The tech world is littered with high-flying brands that reach dizzying heights, only to crash and burn: BlackBerry, MySpace, some would even say Microsoft. All had good mojo working, and then somehow they misstepped and saw their prospects plummet. And there will always be people who delight in their misfortune, and claim they saw it coming.
But one of America’s most iconic brands hit the skids, and for the life of me, I can’t figure out why. And I don’t know anyone who feels schadenfreude for the downward trajectory of this onetime favorite. I’m talking about Howard Johnson’s, whose ubiquitous orange and white rooftops crisscrossed America. At one time, Howard Johnson’s operated more restaurants than anyone. It ventured into hotels and “motor lodges” with great success, as well.
The restaurants were known for their ice cream—“28 Flavors”—that came in sundaes, cones and banana splits, as well as their all-you-can-eat fried chicken and fried clams specials. It was their fried clams that drew me into these restaurants. The décor was vaguely psychedelic and firmly psychotic.
But HoJo karma hit a snag: In 1971, two irate guests who were thrown out of a downtown New Orleans location set fire to the premises, killing six. Eighteen months later, Black Panther Mark Essex got on a location’s roof—also in New Orleans—and shot and killed seven people, while injuring more. As if this press wasn’t bad enough, the chain had to contend with a misguided management directive to lower the food quality while cutting back on employees. The brand never recovered. When the Howard Johnson estate sold the chain, Marriott Hotels took over and shuttered most of the restaurants.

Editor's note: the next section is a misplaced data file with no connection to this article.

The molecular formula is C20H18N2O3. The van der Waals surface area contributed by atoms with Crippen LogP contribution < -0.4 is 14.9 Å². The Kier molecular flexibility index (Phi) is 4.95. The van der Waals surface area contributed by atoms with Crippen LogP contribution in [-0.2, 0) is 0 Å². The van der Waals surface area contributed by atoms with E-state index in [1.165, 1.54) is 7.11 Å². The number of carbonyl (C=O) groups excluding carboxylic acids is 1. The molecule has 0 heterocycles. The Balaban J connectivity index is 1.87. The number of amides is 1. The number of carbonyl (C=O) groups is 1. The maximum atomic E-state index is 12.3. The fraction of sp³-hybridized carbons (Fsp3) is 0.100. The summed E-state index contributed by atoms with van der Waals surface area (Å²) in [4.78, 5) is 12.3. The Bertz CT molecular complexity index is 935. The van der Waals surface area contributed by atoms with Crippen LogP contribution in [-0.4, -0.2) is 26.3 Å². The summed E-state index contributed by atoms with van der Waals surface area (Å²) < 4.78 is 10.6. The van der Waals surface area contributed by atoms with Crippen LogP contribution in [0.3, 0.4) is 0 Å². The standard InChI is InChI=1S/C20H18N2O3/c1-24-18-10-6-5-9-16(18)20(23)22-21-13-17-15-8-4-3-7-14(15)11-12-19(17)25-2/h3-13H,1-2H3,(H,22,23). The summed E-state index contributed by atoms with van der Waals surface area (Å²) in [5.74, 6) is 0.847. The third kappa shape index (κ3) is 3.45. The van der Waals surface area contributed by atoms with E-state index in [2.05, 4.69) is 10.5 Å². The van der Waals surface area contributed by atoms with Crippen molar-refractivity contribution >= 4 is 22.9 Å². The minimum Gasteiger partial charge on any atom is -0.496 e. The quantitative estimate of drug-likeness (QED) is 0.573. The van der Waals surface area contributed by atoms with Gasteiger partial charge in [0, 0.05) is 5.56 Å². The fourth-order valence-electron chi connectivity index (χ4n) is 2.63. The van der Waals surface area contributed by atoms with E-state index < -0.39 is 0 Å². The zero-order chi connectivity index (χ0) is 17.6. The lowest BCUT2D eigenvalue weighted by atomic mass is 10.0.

I have never gotten over this fall from grace. I have very fond memories of my dad taking me to a HoJo’s counter for an ice cream soda. In my high school days, my friends and I would cram into the molded plastic banquettes, every server’s nightmare. And when a girl sent me an anonymous note, inviting me out on a HoJo date—my first—I agonized for hours on what to wear and what to order.
Sure, the place was bizarrely colored and maintained a steady stream of creepy Muzak; sure, the waitresses were of another era, with their starched apron dress, server’s hat and imitation floral arrangement pinned to their bosom. But for me and millions of other baby boomer teenagers, Howard Johnson’s was the place where we learned about eating out and learned about dating. Can you blame us for lamenting this loss?